Sunday January 26, 2020

Flavoured E-Cigarettes Increase the Risk of Cardiovascular Diseases

"This study clearly shows that e-cigarettes are not a safe alternative to traditional cigarettes," said Joseph Wu, Professor at Stanford University

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E-cigarette additives impair lung function: Study.

The flavours used in electronic cigarettes (e-cigarette), especially cinnamon and menthol, can increase the risk of cardiovascular diseases (CVD) when inhaled, says a study. The research team investigated the effect of the e-liquids on endothelial cells that line the interior of blood vessels.

The study, published in the Journal of the American College of Cardiology, found that endothelial cells exposed to the e-liquids or to blood collected from e-cigarette users shortly after vaping, exhibit significantly increased levels of molecules implicated in DNA damage and cell death.

The severity of the damage, aspects of which occur even in the absence of nicotine, varies among popular flavours, said the researchers, adding that cinnamon and menthol were found to be particularly harmful. “This study clearly shows that e-cigarettes are not a safe alternative to traditional cigarettes,” said Joseph Wu, Professor at Stanford University.

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A woman smokes an electronic cigarette in London, Aug. 19, 2015. VOA

For the study, the researchers investigated the effect of six different popular e-liquid flavours — fruit, tobacco, sweet tobacco with caramel and vanilla, sweet butterscotch, cinnamon and menthol — with varied nicotine levels on endothelial cells derived from human induced pluripotent stem cells or iPS cells.

ALSO READ: UK Study: E-Cigarettes help Smokers Quit as Much as Stop-Smoking Aids

“When we exposed the cells to six different flavours of e-liquid with varying levels of nicotine, we saw significant damage. The cells were less viable in culture, and they began to exhibit multiple symptoms of dysfunction,” Wu said.

The researchers found that while several of the liquids were moderately toxic to the endothelial cells, the cinnamon- and menthol-flavoured e-liquids significantly decreased the viability of the cells in culture even in the absence of nicotine. “It’s important for e-cigarette users to realise that these chemicals are circulating within their bodies and affecting their vascular health,” Wu said. (IANS)

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Promotional E-Cigarettes Posts on Instagram Outnumber Anti-Vaping Content: Study

E-cigarette popular on Instagram despite anti-vaping content

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Despite "The Real Cost" awareness campaign launched by the US Food and Drug Administration (FDA) in 2018, nearly one third of American teenagers are estimated to use e-cigarettes. Pixabay

Promotional e-cigarettes posts on popular photo-sharing platform Instagram outnumber anti-vaping content 10,000 to one, according to a new study and health news.

Despite “The Real Cost” awareness campaign launched by the US Food and Drug Administration (FDA) in 2018, nearly one third of American teenagers are estimated to use e-cigarettes, the researchers said.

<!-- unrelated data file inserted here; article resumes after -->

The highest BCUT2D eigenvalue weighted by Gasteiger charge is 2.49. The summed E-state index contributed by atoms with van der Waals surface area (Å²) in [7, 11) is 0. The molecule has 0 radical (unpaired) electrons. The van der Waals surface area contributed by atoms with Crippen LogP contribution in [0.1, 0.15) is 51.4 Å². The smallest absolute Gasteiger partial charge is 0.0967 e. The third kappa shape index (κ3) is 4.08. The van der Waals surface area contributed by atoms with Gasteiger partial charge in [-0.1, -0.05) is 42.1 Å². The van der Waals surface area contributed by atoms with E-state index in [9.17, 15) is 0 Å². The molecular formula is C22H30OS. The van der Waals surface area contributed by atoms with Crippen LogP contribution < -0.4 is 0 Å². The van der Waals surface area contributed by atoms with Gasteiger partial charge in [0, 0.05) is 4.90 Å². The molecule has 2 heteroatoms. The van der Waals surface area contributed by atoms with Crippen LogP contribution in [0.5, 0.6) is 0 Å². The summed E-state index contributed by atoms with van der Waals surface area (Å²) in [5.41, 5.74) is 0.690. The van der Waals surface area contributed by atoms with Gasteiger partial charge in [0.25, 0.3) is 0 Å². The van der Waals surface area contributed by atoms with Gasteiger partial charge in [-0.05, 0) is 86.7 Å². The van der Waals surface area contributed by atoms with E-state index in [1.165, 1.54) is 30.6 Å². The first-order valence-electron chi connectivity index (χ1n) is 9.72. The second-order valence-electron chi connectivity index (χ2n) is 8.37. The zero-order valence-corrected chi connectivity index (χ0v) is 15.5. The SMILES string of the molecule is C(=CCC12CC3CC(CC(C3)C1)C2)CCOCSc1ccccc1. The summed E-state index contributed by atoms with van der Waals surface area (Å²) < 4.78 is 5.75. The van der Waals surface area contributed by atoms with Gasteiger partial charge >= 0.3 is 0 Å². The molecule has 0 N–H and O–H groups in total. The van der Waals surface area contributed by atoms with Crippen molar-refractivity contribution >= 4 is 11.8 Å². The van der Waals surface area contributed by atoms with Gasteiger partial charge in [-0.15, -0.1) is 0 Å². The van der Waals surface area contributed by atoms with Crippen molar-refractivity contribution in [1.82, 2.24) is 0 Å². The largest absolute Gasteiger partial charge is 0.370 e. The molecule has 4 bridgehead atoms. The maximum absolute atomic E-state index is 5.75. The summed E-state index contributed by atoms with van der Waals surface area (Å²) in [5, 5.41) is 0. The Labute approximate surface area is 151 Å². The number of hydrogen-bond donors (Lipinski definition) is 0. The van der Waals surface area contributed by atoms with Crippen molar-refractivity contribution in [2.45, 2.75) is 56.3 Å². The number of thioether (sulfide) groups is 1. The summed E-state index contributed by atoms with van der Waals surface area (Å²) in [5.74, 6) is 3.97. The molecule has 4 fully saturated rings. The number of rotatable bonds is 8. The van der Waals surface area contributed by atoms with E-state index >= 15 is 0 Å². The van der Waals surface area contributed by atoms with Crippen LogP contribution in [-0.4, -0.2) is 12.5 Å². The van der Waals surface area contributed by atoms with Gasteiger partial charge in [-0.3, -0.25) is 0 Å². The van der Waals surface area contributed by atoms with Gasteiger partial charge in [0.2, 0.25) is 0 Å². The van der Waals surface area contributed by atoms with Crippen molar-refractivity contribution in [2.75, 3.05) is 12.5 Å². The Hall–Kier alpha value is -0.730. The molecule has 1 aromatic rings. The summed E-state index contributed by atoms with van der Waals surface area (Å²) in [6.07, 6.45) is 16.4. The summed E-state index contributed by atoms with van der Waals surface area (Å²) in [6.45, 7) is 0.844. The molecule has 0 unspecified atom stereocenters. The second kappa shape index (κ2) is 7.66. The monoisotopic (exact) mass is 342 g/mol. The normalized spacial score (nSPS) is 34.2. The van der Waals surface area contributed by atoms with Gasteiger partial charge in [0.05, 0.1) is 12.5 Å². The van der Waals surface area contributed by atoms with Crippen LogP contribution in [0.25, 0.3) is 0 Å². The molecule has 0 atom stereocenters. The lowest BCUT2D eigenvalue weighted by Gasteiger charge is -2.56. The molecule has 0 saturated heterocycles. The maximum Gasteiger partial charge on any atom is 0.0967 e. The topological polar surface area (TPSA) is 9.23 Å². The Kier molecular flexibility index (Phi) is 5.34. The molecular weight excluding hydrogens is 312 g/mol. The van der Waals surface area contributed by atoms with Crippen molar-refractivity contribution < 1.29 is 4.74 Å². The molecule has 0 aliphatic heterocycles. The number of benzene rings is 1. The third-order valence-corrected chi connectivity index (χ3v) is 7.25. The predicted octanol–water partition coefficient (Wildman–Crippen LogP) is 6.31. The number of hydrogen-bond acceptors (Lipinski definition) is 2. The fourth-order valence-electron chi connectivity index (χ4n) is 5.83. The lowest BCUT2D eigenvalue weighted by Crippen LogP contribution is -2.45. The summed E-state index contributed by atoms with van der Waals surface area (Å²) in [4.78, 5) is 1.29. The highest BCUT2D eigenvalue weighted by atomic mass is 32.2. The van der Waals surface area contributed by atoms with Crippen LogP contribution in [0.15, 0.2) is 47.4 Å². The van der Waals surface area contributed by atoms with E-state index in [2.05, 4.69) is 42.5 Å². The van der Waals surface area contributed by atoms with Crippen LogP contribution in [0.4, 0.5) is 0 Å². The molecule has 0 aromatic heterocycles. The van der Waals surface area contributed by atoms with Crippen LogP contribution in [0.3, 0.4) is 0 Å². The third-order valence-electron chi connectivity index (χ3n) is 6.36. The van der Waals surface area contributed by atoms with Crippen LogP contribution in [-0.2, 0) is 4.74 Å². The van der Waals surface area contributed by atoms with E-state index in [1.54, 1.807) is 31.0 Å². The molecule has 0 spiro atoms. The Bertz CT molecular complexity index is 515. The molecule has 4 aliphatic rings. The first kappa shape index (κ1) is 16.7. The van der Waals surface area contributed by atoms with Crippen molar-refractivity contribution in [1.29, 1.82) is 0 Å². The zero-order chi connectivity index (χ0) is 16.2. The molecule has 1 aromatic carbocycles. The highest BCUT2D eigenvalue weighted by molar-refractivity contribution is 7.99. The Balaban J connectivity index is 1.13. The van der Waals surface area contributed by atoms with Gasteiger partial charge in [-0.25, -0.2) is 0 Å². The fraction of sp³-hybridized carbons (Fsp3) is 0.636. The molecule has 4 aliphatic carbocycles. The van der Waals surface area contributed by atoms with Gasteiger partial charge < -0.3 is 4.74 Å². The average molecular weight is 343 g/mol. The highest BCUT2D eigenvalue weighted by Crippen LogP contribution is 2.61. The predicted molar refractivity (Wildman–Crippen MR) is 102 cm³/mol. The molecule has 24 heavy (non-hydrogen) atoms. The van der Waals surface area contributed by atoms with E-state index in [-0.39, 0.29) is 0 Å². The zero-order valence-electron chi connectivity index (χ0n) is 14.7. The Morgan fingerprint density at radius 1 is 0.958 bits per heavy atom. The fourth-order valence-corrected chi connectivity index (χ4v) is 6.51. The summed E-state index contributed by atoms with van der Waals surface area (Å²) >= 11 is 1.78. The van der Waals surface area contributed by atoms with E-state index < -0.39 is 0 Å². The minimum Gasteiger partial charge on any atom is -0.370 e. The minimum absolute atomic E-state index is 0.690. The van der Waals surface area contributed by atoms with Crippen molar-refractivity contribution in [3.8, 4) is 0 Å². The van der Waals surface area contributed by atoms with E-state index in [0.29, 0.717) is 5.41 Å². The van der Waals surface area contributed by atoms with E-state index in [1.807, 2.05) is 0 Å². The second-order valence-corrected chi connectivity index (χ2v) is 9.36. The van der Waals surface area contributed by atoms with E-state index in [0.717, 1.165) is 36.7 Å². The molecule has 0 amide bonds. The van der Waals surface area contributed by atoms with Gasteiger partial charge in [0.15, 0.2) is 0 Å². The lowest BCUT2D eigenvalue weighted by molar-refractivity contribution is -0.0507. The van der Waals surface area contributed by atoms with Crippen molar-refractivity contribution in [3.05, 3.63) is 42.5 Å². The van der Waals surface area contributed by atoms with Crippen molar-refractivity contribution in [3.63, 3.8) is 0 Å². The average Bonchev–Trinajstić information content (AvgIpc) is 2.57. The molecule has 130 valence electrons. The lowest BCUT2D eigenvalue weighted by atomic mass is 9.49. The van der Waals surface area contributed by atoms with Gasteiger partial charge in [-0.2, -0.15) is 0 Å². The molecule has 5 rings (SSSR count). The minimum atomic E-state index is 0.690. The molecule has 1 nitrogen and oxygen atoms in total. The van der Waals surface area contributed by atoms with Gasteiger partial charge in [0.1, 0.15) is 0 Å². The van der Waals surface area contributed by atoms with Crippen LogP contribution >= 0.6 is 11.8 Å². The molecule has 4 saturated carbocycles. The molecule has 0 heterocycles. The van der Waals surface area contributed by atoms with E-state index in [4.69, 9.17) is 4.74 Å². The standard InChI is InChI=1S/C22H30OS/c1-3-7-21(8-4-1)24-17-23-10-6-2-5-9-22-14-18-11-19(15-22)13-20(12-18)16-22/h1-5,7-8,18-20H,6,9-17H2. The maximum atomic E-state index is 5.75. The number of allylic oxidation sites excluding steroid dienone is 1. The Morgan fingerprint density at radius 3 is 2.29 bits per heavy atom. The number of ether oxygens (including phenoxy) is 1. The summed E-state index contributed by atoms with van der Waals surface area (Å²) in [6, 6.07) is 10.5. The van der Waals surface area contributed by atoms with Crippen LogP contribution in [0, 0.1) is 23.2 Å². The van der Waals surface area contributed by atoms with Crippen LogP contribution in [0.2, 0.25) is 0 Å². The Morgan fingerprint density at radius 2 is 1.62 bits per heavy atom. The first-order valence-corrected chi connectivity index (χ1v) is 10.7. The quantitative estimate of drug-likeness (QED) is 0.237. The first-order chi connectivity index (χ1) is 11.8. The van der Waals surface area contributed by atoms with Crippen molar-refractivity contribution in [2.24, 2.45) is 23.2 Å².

The study, published in the journal Frontiers in Communication, highlights the limited impact of the FDA campaign, while also using deep learning – an artificial intelligence method – to better understand the marketing tactics used by vaping companies.

“US public health officials have been calling vaping among youth an epidemic and have been putting a lot of effort into trying to stop this epidemic by introducing #TheRealCost anti-vaping campaign but this stark imbalance in the volume of posts has caused the FDA message to be overwhelmed by marketing from the vaping brands,” said study researcher Julia Vassey from University of California in the US.

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Many teenagers continue to view e-cigarettes as healthier than conventional cigarettes, but vaping is associated with inflammation, reduced immune responses and breathing troubles. Pixabay

Many teenagers continue to view e-cigarettes as healthier than conventional cigarettes, but vaping is associated with inflammation, reduced immune responses and breathing troubles, the study said.

To further understand how vaping is perceived on social media, research team collected 245,894 Instagram posts spanning from before and after the #TheRealCost campaign launch.

The team also conducted interviews with five vaping influencers and eight college-age social media users. “We focused on Instagram because the vaping influencers we interviewed for this study identified Instagram as their most important social media marketing platform,” Vassey explained.

“Based on the results, the FDA anti-vaping campaign is not very popular and we saw Instagram user comments disputing the FDA claims of damaging health effects from nicotine and calling the campaign propaganda,” Vassey added.

Also Read- Drugs That Treat Arthritis in Dogs Can Kill Cancer Cells: Study

In contrast to the FDA’s intentions, the study found that vaping posts received nearly three times more “likes” after the campaign launch. They also found that there were six times as many posts that had greater than 100 likes.

According to the researchers, participants in the focus groups suggested that the anti-vaping campaign promoted scare tactics rather than offering guidance on how to quit vaping. (IANS)